This is the inevitable answer I hear from my students when I ask them what karma means.
I also hear things like “what you give comes back to you,” “If you do something bad, something bad will come back to you,” on and on, one answer just another way of saying the same things. The answers I receive have one thing in common: like a boomerang, karma comes back to me.
And if someone does something bad, they “have” bad karma.
In March 2014 I wrote a post titled “Amer-I-Can Upanishad” in which I looked at the American practice of yoga as divorced from its tradition of origin: Hindu India.
Much as America has adopted yoga, so too has the term “karma” been accepted into everyday usage to the point that something like this:
is not an uncommon sight. And just as many of my students do not know the Indian roots of yoga, rare do I find one who knows the root of the term either. Not to pick on my students of course–the answers to my question “what is karma?” are expected.
And what is my expectation? A fundamental misappropriation and misunderstanding of the term which, much like my discussion on yoga, to an American sensibility.
So what is karma?
First off, it is not what goes around comes around like some boomerang. So if that is your understanding of karma, place it on the backburner.
“Karma” means “action” or “to do.” Karma refers to actions, physical as well as mental (as in thoughts). As such, action do not “have” karma they are karma.
Karma also refers to the law of cause and effect: one action (cause) leads to an effect, and that effect it at once another cause, leading to another effect, on and on down the line. Or in the reverse: every act is also the effect of some previous karma (a previous action). A series of links in an unending chain and when deeply delved into, karma can be quite dizzying. For example, I was born to my two parents. My birth was an effect of their coming together (cause). But their meeting, and eventual marriage, and eventual making me were also effects of previous causes. I wonder, what were those previous causes? Their upbringing of course influenced them. That is to say, my grandparents. How did my grandparents meet? And of course there are large gaps between the meeting of my grandparents and the meeting of my parents, gaps consisting of innumerable actions (karma) I could have no way of knowing. And of course, I could keep going back.
What of the actions I perform today? What effects will they lead to? The thing about karma is that we never know when the effect of a certain action will manifest. It might be instant, it might be tomorrow, next week, five years from now. According to Hindu belief, it might even be next lifetime (and maybe karma from a previous life has finally manifested in my life today).
I am just talking about me here. But karma is not about “me.” My actions (karma) also influence others. My actions can be good or bad–good or bad karma–and that karma, whether good or bad, will lead to good or bad effects, themselves being new causes. Thing is, I will also never know how such karma will effect others. Maybe something I did or something I said in class will have an effect on a student which in turn dramatically (or insignificantly) changes his or her life that will in turn effect the life of his or her child.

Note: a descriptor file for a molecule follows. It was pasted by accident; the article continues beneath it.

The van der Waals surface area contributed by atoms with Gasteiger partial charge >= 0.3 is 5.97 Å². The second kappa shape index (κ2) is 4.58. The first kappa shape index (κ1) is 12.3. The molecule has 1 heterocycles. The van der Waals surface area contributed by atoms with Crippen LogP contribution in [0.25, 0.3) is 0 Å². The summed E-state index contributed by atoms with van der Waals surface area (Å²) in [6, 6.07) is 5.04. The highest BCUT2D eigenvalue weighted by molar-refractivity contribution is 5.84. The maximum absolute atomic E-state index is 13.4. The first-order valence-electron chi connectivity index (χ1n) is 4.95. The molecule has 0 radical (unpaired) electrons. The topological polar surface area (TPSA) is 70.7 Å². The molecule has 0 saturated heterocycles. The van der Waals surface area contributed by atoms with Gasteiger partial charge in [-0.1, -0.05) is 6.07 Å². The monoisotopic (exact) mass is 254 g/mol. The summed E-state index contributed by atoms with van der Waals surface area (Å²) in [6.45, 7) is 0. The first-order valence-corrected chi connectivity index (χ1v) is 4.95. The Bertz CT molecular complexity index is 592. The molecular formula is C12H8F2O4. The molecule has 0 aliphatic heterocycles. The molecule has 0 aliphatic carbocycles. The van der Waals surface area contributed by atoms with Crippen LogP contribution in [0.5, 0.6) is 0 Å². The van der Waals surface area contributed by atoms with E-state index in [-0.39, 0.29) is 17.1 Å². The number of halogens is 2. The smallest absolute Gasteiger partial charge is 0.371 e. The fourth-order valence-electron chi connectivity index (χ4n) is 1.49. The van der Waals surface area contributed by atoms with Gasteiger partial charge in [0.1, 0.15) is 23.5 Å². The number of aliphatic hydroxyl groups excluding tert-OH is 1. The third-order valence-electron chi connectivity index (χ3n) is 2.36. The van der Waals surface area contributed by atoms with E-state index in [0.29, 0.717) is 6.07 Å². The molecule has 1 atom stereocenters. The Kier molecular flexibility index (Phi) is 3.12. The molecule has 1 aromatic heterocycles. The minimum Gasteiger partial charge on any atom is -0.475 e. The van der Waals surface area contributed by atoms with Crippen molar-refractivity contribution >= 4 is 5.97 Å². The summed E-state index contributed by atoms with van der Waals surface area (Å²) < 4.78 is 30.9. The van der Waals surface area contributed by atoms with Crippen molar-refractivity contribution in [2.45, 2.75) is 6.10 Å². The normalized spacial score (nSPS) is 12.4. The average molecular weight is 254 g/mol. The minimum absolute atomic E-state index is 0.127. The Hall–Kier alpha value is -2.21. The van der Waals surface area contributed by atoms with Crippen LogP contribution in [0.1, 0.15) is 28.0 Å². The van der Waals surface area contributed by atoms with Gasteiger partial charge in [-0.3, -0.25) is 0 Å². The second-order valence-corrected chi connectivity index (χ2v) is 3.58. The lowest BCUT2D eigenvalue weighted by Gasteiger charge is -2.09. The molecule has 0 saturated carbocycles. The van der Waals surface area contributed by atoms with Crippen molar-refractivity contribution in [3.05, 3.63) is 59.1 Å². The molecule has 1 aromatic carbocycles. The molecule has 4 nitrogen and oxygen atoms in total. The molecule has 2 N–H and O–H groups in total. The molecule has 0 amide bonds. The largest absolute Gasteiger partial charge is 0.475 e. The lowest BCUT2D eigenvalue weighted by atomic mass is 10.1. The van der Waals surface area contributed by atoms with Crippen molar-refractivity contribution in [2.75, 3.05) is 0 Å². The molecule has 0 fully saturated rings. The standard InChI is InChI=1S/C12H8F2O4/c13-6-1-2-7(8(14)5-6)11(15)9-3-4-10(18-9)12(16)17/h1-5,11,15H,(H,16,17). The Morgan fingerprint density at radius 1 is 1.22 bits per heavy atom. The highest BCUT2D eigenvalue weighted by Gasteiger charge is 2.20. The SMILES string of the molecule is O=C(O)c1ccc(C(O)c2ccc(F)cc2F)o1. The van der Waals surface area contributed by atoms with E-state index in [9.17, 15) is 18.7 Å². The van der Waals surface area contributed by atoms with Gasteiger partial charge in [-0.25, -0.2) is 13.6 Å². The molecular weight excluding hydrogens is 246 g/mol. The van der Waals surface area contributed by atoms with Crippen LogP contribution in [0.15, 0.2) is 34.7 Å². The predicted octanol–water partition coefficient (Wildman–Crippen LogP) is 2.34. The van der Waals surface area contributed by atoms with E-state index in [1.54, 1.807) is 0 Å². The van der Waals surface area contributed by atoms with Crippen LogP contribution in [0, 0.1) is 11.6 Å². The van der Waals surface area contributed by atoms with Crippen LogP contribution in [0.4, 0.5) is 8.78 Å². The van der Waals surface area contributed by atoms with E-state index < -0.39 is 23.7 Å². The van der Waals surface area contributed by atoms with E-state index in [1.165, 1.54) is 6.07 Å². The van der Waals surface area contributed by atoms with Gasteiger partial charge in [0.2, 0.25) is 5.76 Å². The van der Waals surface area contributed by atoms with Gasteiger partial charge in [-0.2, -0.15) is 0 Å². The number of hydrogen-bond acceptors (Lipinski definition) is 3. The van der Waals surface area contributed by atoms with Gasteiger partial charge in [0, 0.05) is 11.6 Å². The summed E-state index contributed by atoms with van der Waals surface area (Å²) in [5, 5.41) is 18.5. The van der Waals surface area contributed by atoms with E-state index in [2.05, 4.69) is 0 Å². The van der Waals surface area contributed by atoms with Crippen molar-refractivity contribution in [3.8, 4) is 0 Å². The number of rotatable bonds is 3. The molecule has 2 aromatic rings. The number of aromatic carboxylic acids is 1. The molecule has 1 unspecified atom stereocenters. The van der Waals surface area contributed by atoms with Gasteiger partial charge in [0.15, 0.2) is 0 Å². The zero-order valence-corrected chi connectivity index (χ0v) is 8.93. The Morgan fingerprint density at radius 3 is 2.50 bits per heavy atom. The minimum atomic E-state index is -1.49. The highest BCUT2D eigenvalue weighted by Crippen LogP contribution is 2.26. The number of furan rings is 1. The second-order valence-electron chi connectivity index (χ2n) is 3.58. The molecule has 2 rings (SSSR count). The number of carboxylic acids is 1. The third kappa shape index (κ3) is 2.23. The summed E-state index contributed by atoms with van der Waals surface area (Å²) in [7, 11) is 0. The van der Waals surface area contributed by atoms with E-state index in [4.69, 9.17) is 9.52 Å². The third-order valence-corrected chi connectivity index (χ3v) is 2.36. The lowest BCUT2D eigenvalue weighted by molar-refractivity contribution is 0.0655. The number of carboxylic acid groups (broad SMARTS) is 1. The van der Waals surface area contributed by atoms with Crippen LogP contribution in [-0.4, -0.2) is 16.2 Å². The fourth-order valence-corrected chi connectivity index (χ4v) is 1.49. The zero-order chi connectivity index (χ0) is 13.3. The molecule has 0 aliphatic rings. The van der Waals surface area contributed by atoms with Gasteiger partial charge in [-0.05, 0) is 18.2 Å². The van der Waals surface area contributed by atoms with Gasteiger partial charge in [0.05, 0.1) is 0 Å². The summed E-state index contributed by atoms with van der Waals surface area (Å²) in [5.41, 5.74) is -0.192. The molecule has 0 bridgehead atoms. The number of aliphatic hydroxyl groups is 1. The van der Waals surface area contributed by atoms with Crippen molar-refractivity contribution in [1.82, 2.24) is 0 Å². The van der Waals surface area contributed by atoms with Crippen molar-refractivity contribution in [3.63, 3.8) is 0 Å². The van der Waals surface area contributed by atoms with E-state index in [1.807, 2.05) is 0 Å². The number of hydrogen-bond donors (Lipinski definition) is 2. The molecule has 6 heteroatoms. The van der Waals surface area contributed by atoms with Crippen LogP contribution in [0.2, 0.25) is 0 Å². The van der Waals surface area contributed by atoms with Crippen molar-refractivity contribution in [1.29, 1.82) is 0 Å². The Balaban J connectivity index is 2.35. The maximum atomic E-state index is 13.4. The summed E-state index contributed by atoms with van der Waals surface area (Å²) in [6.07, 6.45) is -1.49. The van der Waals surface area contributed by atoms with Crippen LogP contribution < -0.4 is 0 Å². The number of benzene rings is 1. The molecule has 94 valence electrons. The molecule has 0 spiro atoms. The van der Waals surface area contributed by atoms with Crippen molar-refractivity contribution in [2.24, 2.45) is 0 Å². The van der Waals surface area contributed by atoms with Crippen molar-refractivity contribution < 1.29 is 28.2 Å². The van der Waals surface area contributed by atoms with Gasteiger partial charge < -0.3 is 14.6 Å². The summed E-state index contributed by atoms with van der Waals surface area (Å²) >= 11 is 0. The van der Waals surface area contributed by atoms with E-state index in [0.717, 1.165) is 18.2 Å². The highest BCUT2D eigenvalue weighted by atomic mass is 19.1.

Again, I could go backwards–to the lives of my parents or my grandparents and the great many causes that lead to effects that led to my birth, that (as of right now) led me to writing a post on karma (and hopefully in some time, for you to be reading it yourself.)
Or I could go “horizontal.” I am writing on a computer made somewhere in Asia. By people living in Asia. Karma led them to working in a factory that builds computers. Of course there is the machinery involved in making the computers…Machinery built by someone else., who were the children of someone else…
Karma is not what goes around comes around, it is not a boomerang, it is not the circle of dominoes the man pushes in the illustration at the head of this post.
Karma is a web. Nothing “escapes” it. It links everything together in a network of relations whether we realize it or not. It is not “about” us. I don’t have karma. If anything, it has me.
So if you left that definition of karma on the backburner, now let us move it to the front and look at what’s brewing.
Much as American yoga has divorced itself from that which does not serve an American sensibility, so too has the general American understanding and usage of karma diverged from its place of origin, thus allowing us to see just one more example of how we in America often take from other cultures and rather than possibly be transformed by what we take, we are the ones doing the transforming.
And like much of what we take, karma has become just another possession. Again, I “have” karma in an American understanding. Once a possession, it is easy to turn karma into a commodity. Karma is in our tip jars, it is in our commercials.
And of course “my” karma is about “me.” Just like any good commodity, it’s mine, mine, mine. So as much as karma has been usurped by capitalism, so too (as is often the case) has karma been hyper-individualized.
The irony? If anything, as the web of cause and effect that ties everything together, karma is precisely not “about” me. But in America don’t like that.